The tool is a persistent implant for Microsoft Windows machines that has been designed to infect networks of Windows computers through the Server Message Block (SMB) file sharing protocol by replacing application code on-the-fly with a trojanized version of the software.
Since March, the whistleblowing group has published 11 batches of "Vault 7" series, which includes the latest and last week leaks, along with the following batches:
Athena – a CIA's spyware framework that has been designed to take full control over the infected Windows PCs remotely, and works against every version of Microsoft's Windows operating systems, from Windows XP to Windows 10.
AfterMidnight and Assassin – two apparent CIA malware frameworks for the Microsoft Windows platform that has been designed to monitor and report back actions on the infected remote host computer and execute malicious actions.
Archimedes – a man-in-the-middle (MitM) attack tool allegedly created by the CIA to target computers inside a Local Area Network (LAN).
Scribbles – a piece of software allegedly designed to embed 'web beacons' into confidential documents, allowing the spying agency to track insiders and whistleblowers.
Grasshopper – reveal a framework which allowed the agency to easily create custom malware for breaking into Microsoft's Windows and bypassing antivirus protection.
Marble – revealed the source code of a secret anti-forensic framework, basically an obfuscator or a packer used by the CIA to hide the actual source of its malware.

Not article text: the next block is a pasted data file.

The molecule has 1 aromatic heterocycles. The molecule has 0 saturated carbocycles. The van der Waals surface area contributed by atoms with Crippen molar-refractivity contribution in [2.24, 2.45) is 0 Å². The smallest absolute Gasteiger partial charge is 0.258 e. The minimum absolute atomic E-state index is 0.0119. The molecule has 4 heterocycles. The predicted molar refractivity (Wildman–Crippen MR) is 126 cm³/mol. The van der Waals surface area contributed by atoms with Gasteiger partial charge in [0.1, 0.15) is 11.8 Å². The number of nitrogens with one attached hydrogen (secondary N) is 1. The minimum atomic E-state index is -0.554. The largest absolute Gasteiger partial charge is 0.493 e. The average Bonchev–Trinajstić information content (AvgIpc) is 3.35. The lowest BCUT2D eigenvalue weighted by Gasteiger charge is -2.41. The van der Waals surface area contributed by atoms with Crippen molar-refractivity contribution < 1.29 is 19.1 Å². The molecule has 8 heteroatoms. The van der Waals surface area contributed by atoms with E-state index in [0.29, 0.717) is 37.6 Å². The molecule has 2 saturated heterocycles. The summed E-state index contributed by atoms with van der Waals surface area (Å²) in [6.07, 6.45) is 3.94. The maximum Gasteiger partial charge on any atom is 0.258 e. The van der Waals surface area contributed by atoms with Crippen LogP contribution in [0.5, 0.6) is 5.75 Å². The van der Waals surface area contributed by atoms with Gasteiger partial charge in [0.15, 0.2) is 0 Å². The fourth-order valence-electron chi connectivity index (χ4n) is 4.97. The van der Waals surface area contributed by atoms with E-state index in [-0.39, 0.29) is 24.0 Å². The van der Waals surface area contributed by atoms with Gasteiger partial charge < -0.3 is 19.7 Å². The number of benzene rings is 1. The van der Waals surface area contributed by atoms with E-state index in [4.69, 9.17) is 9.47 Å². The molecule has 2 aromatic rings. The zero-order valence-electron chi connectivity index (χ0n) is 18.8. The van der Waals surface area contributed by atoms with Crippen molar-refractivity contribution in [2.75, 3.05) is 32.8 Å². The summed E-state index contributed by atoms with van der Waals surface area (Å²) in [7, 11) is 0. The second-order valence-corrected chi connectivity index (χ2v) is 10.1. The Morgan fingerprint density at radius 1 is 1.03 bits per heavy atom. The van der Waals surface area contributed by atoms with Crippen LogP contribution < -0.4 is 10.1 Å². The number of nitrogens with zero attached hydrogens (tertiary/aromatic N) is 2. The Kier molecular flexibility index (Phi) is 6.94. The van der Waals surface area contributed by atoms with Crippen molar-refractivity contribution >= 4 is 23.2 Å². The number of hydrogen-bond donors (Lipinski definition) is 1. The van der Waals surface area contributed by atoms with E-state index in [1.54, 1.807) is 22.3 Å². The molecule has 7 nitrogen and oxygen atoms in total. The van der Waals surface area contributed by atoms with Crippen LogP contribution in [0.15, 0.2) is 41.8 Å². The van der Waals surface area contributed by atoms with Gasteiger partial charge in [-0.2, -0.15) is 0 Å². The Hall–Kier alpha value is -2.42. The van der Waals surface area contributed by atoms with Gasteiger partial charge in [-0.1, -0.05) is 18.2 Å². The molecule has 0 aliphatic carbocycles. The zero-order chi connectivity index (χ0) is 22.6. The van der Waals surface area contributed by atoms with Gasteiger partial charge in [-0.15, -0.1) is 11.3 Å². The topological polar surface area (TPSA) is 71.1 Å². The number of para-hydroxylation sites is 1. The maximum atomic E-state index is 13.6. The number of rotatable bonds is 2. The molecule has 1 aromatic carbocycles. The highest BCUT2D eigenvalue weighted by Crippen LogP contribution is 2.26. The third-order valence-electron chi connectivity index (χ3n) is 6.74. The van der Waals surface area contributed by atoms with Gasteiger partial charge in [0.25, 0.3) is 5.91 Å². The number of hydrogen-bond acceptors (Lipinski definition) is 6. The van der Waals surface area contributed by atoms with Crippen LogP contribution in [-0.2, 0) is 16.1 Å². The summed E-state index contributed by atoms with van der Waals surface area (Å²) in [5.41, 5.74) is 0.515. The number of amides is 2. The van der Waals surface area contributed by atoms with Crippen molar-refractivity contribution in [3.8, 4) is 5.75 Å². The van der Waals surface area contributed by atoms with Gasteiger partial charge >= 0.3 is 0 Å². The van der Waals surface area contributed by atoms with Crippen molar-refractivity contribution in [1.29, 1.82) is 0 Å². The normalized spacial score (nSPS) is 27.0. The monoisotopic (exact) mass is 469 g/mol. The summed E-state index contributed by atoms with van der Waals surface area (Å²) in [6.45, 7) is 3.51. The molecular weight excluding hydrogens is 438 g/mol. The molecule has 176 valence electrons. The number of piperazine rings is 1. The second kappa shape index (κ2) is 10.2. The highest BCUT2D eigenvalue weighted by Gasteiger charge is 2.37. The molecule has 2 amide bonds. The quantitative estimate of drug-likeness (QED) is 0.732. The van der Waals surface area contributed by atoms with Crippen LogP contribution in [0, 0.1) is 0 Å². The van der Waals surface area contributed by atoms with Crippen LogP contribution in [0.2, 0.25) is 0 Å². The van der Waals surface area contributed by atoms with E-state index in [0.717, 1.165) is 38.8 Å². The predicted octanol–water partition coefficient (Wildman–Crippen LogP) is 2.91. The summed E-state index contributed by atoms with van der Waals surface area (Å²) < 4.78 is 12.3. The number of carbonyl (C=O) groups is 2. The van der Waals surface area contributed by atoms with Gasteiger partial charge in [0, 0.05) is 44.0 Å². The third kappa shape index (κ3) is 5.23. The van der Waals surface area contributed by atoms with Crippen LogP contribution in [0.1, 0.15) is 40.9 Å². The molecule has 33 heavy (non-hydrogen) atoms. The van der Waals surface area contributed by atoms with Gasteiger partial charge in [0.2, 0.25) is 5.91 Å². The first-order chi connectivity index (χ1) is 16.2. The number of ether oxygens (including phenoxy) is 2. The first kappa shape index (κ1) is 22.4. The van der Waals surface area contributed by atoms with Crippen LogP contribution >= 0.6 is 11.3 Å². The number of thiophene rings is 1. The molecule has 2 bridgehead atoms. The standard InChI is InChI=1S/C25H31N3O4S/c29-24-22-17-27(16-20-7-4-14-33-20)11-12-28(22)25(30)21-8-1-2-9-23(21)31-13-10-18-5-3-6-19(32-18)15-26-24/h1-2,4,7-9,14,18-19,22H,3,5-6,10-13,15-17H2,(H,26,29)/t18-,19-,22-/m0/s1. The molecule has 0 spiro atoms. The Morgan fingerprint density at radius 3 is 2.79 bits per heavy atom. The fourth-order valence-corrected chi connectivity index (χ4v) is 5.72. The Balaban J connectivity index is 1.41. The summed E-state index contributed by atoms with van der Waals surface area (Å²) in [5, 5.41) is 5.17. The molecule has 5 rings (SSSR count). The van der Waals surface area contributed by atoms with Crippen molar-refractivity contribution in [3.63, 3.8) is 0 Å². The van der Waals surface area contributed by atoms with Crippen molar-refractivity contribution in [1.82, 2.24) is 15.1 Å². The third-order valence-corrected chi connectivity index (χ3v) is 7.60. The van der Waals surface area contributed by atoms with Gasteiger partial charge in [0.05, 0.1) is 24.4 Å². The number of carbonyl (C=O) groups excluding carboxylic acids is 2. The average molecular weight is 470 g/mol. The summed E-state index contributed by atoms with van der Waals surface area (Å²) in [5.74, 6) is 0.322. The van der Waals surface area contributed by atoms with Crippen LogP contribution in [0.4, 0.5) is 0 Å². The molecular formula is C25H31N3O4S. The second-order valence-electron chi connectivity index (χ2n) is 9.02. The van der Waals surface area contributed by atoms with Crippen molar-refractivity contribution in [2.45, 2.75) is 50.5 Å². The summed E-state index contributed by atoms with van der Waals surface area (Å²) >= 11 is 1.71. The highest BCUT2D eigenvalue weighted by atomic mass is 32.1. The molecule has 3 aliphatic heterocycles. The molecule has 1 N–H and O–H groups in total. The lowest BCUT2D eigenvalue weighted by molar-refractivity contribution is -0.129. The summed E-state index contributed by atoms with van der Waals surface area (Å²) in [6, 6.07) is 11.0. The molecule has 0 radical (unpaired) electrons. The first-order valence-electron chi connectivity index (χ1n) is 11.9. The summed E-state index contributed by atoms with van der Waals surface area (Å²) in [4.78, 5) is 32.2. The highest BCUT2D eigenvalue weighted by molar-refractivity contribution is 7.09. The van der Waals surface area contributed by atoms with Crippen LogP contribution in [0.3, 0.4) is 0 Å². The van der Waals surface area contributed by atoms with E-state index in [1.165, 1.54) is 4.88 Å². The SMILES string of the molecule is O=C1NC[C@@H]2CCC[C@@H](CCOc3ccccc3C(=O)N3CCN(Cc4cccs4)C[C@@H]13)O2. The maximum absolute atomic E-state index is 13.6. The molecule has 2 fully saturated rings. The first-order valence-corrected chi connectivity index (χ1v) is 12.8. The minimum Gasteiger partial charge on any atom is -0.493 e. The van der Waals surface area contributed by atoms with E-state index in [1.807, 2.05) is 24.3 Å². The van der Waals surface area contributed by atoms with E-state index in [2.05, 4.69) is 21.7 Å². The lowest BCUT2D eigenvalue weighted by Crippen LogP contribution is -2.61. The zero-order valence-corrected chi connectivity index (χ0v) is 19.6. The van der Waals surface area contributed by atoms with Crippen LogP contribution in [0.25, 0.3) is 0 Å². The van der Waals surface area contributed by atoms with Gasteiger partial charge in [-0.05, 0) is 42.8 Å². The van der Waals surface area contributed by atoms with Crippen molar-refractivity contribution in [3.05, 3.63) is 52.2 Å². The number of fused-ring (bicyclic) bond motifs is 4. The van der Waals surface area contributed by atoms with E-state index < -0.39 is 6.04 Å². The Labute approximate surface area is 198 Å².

Dark Matter – focused on hacking exploits the agency designed to target iPhones and Macs.
Weeping Angel – spying tool used by the agency to infiltrate smart TV's, transforming them into covert microphones.
Year Zero – dumped CIA hacking exploits for popular hardware and software.

High Severity Flaws Patched in Trihedral SCADA Software

15.6.2017 securityweek  Vulnerebility
An update released by Trihedral for its VTScada product patches several vulnerabilities, including high severity weaknesses that can be exploited even by less skilled hackers.

VTScada, Trihedral’s flagship product, is a software suite designed for creating human-machine interfaces (HMI) for supervisory control and data acquisition (SCADA) systems. The product is used in various industries, mainly in North America and Europe.

Security researcher Karn Ganeshen discovered several vulnerabilities affecting VTScada versions prior to 11.2.26. The expert told SecurityWeek that a Shodan search showed a few systems running VTScada accessible from the Internet, but he believes there are more vulnerable instances that are exposed to attacks.

One of the flaws, tracked as CVE-2017-6043 and assigned a CVSS score of 7.5, is a denial-of-service (DoS) issue that exists due to the VTScada client’s failure to limit resource usage.

In an advisory published on his website, Ganeshen said an attacker with a non-privileged account can cause excessive CPU and RAM usage by submitting a large payload (up to roughly 80,000 characters) in the username field of the login window.

“Where a full-blown application (or multiple applications in production scenario) is deployed, i.e. with an operational/functional configuration, memory/CPU usage is notably higher than that of a test, blank application,” the expert said. “Repeatedly submitting such a large username input rapidly consumes available server memory resources leading to resource exhaustion. This forces a system reboot eventually.”